The days are getting shorter, and the air is getting cooler as the Northerly winds blow through. For Mid-Atlantic surf casters this means it’s time to target big red drum in the surf!
A large number of red drum migrate to Virginias Chesapeake Bay in the spring to spawn and will holdover throughout the summer and then migrate back out in the fall.
In general, red fish have a very broad range and you can find them as far north as Massachusetts all the way down to Texas. However, some of the biggest red drum are caught in Virginia and North Carolina waters, likely due to the vicinity of the Chesapeake Bay. As they migrate out of the bay in the fall, targeting them in Virginia Beach is a popular destination, as is Virginias Eastern Shore, but the Outer Banks (OBX) of North Carolina is probably the most famous area to target these migrating fish. NC also happens to hold the all-tackle world record at 94 lbs 2 oz, caught while surf fishing.
Here in Virginia, our average big red fish is between 45” – 50” with plenty of fish over 50”. To fight this class of fish in the surf, I rely on two surf rods to get the job done – the TFO Tactical Surf 12’0” Heavy Power (TAC SUS 1206-2) and the Tactical Surf 11’0” Heavy Power (TAC SUS 1106-2).
Both rods are more than capable of not only throwing heavy bottom rigs, but also keeping your line up and out of the surf and fighting and turning those big drum in the wash. We call these rods “heavers” because they serve as a special tactical advantage over other kinds of rods due to their ability to “heave” what we call “8&Bait” (8 oz of lead and bait). They’re also very effective at taming other large gamefish species in the surf zone such as big cobia, stripers, black drum and sharks.
One of the most used rigs in this region is called a “Fish Finder” rig. This is a bottom rig and there are many variations of it. I prefer a shortened, more compact version so that it does not affect casting distance. In general, the rig consists of a 6-10 oz sinker, a large snap swivel, a 100+ lb barrel swivel, 3-5” of 100-130 lb monofilament “bite” leader and an 8/0-10/0 circle hook.
The theory behind this rig is that with a properly set drag (preferably with a clicker) the fish can eat the bait and run with it without having to drag around the 6-10 oz sinker. This also gives you time to run over to your rod to apply pressure that assists in “setting” the circle hook.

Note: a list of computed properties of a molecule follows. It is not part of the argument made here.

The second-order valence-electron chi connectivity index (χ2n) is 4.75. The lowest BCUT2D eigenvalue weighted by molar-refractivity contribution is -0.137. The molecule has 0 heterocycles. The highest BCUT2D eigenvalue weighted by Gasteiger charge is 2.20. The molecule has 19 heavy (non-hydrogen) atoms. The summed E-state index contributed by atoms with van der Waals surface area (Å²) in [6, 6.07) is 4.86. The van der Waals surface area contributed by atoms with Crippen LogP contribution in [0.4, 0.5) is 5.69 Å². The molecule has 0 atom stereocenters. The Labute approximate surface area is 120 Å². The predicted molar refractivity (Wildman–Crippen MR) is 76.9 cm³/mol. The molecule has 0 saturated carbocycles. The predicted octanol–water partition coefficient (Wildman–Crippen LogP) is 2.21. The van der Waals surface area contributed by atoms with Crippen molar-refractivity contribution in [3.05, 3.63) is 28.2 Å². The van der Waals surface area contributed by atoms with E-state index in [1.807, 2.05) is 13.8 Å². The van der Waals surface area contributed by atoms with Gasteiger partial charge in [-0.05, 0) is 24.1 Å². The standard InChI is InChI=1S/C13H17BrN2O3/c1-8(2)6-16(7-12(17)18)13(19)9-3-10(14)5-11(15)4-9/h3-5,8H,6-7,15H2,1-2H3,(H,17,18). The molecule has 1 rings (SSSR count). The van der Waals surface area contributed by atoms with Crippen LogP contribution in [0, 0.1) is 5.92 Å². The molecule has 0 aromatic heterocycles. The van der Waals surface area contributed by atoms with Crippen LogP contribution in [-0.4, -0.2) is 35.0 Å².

The parts of this rig depend on a few factors, but a good general rule of thumb for selecting your sinker is to use the least amount that will hold your bait on the bottom. My everyday preference for this rig is pictured below – an 8 oz “frog tongue” sinker clipped to a large snap swivel and tied to a 230 lb Size 2 barrel swivel that is crimped to a 4” 130 lb monofilament bite leader that is snell knotted to a 10/0 hook.
For bait, the head of a small/medium sized fish is preferable to crab. Why? While crab is a great bait, it doesn’t always hold up to the rigors of casting 80-100+ yards and the rough waters we target. For this, I like to use spot and mullet heads, however, I will sometimes use bluefish, croaker and whiting heads also.
I prefer to catch my own bait and this is where the Tactical Surf 8’0” Medium Power rod (TAC SUS 804-1) gets the call. This rod perfectly handles the job of catching bait from the surf and makes easy work of casting double-drop bottom rigs and detecting the light bites of spot, croaker, and whiting.
The last rod in the arsenal is the Tactical Surf 11’0” Medium-Light rod (TAC SUS 1103-2). I like to use this rod for casting jig headed grubs and buck tails, and sight-casting to schools of Spanish mackerel and bluefish with spoons and jigs. Paired with the right reel and line combo, you can hit the rising sun with a 2 oz lure! In all seriousness, many times pods (schools) of menhaden/bunker will roam in to casting distance with Spanish mackerel and bluefish blitzing and busting them out of the water. To reach these fish, you need to be able to cast a 2-3 oz spoon or jig a great distance to be able to catch them. This rod allows you to do just that and if you don’t catch anything, it’s fun just bombing casts out past the breakers!
Side note – This rod pulls double duty for targeting puppy drum and trophy sized whiting as well. I like to use a paired down version of the fish finder rig utilizing a lighter weight, smaller hook and line.
Thank for reading and for more in-depth breakdowns of the rigs, rod/reel setups, etc, follow me on Instagram @Reker.Rob and @fishfighters.fishingclub and at www.FishFightersFishingClub.com